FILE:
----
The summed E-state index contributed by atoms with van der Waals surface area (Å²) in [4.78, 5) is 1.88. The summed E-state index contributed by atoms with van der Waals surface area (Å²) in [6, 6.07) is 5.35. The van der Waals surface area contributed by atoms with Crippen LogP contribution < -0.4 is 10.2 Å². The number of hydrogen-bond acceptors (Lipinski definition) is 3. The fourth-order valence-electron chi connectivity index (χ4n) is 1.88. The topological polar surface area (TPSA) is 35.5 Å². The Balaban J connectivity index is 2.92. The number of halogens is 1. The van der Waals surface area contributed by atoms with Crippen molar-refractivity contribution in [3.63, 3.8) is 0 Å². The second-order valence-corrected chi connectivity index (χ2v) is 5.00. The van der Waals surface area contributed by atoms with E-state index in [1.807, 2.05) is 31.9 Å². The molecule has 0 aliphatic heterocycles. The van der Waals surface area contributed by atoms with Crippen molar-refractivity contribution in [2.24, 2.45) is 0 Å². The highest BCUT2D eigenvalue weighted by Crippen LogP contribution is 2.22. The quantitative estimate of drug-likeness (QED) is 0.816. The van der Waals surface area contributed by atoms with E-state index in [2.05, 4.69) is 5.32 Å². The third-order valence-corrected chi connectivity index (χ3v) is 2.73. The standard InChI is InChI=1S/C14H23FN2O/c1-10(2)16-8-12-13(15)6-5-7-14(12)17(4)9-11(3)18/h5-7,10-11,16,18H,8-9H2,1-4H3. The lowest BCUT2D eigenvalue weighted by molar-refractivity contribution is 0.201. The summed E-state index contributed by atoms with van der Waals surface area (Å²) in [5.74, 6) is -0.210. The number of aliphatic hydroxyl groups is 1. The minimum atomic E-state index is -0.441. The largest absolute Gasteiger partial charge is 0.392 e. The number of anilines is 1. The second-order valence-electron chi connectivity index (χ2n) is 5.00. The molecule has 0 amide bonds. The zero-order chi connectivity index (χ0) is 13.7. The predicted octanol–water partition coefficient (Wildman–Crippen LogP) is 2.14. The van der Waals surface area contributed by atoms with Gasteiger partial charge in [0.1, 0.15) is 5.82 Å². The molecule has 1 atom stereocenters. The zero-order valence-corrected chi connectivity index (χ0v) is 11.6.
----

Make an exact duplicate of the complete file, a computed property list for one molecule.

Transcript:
The summed E-state index contributed by atoms with van der Waals surface area (Å²) in [4.78, 5) is 1.88. The summed E-state index contributed by atoms with van der Waals surface area (Å²) in [6, 6.07) is 5.35. The van der Waals surface area contributed by atoms with Crippen LogP contribution < -0.4 is 10.2 Å². The number of hydrogen-bond acceptors (Lipinski definition) is 3. The fourth-order valence-electron chi connectivity index (χ4n) is 1.88. The topological polar surface area (TPSA) is 35.5 Å². The Balaban J connectivity index is 2.92. The number of halogens is 1. The van der Waals surface area contributed by atoms with Crippen molar-refractivity contribution in [3.63, 3.8) is 0 Å². The second-order valence-corrected chi connectivity index (χ2v) is 5.00. The van der Waals surface area contributed by atoms with E-state index in [1.807, 2.05) is 31.9 Å². The molecule has 0 aliphatic heterocycles. The van der Waals surface area contributed by atoms with Crippen molar-refractivity contribution in [2.24, 2.45) is 0 Å². The highest BCUT2D eigenvalue weighted by Crippen LogP contribution is 2.22. The quantitative estimate of drug-likeness (QED) is 0.816. The van der Waals surface area contributed by atoms with E-state index in [2.05, 4.69) is 5.32 Å². The third-order valence-corrected chi connectivity index (χ3v) is 2.73. The standard InChI is InChI=1S/C14H23FN2O/c1-10(2)16-8-12-13(15)6-5-7-14(12)17(4)9-11(3)18/h5-7,10-11,16,18H,8-9H2,1-4H3. The lowest BCUT2D eigenvalue weighted by molar-refractivity contribution is 0.201. The summed E-state index contributed by atoms with van der Waals surface area (Å²) in [5.74, 6) is -0.210. The number of aliphatic hydroxyl groups is 1. The minimum atomic E-state index is -0.441. The largest absolute Gasteiger partial charge is 0.392 e. The number of anilines is 1. The second-order valence-electron chi connectivity index (χ2n) is 5.00. The molecule has 0 amide bonds. The zero-order chi connectivity index (χ0) is 13.7. The predicted octanol–water partition coefficient (Wildman–Crippen LogP) is 2.14. The van der Waals surface area contributed by atoms with Gasteiger partial charge in [0.1, 0.15) is 5.82 Å². The molecule has 1 atom stereocenters. The zero-order valence-corrected chi connectivity index (χ0v) is 11.6.